This, it says, enables accurate calculations of a data centre's power consumption. "The new technology will make it possible to test the effectiveness of energy-saving measures prior to execution in a running data centre. This has the potential to significantly reduce the overall power consumption of data centres."
With the emergence of cloud computing and the need for business continuity during natural disasters, companies continue to increase their reliance on data centres. Fujitsu says these trends are leading to the deployment of more and higher performance servers, pushing the power requirements of data centres ever higher.
However server processing loads tend to fluctuate depending on the time of day and season of the year. At times of low demand, energy can be saved by concentrating processing on fewer servers. But with cooling accounting for about 30 percent of a data centre's total power consumption, maximum energy savings can only be achieved if the cooling can be reduced in line with the lower number of servers operating. Fujitsu claims that linking the control of servers and air conditioning equipment could reduce overall data centre power consumption by as much as 40 percent."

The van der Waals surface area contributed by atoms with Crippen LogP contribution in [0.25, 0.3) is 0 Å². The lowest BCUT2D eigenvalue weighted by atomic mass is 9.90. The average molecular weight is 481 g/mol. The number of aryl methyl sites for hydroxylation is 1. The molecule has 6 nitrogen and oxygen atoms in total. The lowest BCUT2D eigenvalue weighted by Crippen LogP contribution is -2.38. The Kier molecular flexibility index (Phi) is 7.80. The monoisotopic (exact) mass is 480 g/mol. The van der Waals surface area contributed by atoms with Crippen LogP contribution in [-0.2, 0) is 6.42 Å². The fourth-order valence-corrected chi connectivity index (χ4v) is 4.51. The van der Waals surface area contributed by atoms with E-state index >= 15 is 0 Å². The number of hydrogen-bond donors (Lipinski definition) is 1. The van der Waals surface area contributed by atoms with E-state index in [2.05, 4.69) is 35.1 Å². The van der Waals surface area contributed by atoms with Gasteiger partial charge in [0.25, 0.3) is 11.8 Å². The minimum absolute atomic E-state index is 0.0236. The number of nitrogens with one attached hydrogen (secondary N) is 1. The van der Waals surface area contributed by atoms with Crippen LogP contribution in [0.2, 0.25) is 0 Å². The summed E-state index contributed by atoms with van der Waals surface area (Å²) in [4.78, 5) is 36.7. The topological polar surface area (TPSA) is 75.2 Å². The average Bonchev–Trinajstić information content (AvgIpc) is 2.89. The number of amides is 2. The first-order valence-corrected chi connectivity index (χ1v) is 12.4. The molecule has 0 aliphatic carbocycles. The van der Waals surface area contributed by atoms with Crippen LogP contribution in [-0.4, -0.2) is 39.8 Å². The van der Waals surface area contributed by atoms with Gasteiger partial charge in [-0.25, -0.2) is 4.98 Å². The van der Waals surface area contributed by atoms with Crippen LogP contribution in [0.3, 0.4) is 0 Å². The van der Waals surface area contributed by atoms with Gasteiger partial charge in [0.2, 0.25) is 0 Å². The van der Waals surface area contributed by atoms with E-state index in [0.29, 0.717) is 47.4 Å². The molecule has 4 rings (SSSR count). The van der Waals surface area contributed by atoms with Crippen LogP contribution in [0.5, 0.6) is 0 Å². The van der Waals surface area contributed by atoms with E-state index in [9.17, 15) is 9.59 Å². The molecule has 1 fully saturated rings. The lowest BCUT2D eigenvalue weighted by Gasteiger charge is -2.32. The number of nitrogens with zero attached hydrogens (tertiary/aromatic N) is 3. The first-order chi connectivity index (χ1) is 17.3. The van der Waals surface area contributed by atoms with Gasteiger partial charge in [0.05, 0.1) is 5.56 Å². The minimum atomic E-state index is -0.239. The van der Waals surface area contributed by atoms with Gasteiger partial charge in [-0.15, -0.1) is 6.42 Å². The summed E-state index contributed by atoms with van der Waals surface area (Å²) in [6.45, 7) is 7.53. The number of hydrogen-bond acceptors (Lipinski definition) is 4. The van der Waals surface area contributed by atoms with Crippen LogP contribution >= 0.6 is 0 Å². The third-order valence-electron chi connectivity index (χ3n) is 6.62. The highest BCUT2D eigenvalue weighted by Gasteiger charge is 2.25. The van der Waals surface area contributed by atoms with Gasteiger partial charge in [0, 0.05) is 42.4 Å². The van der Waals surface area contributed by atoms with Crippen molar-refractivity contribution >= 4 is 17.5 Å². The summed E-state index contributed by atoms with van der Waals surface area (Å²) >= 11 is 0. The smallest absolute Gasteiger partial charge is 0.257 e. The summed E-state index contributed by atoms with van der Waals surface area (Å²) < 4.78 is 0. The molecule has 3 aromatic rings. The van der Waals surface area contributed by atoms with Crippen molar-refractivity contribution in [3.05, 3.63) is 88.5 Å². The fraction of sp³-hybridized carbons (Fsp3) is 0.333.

However, according to Fujitsu, while it is impracticable to meddle with the air conditioning in response to server utilisation in a real data centre, "A promising alternative is to employ computer simulations to check the impact of control measures."
But it contends that existing simulation technologies are far too slow, making real-time testing impossible. Its newly developed technology, on the other hand "can instantly simulate the ways that power consumption is changed in accordance with server load concentration and air-conditioning controls."
"[This technology] makes it possible to test a number of strategies, such as concentrating processing loads on servers in a fixed area when demand is low, while at the same time cutting off power to other servers and reducing air conditioner output," Fujitsu says.
"The new technology also makes it possible to take into consideration the climate conditions (temperature and humidity) at a data centre's site and examine the cooling methods most suited to the location. In colder climates, it may be effective to employ a method that draws outside air directly into the building. So long as the temperature and humidity stay within a range that ensures reliable server operations, cooling with outside air uses less power than air conditioning."
Fujitsu says the simulator will undergo field testing and application at its own data centres, but has given no indication of plans to make it commercially available.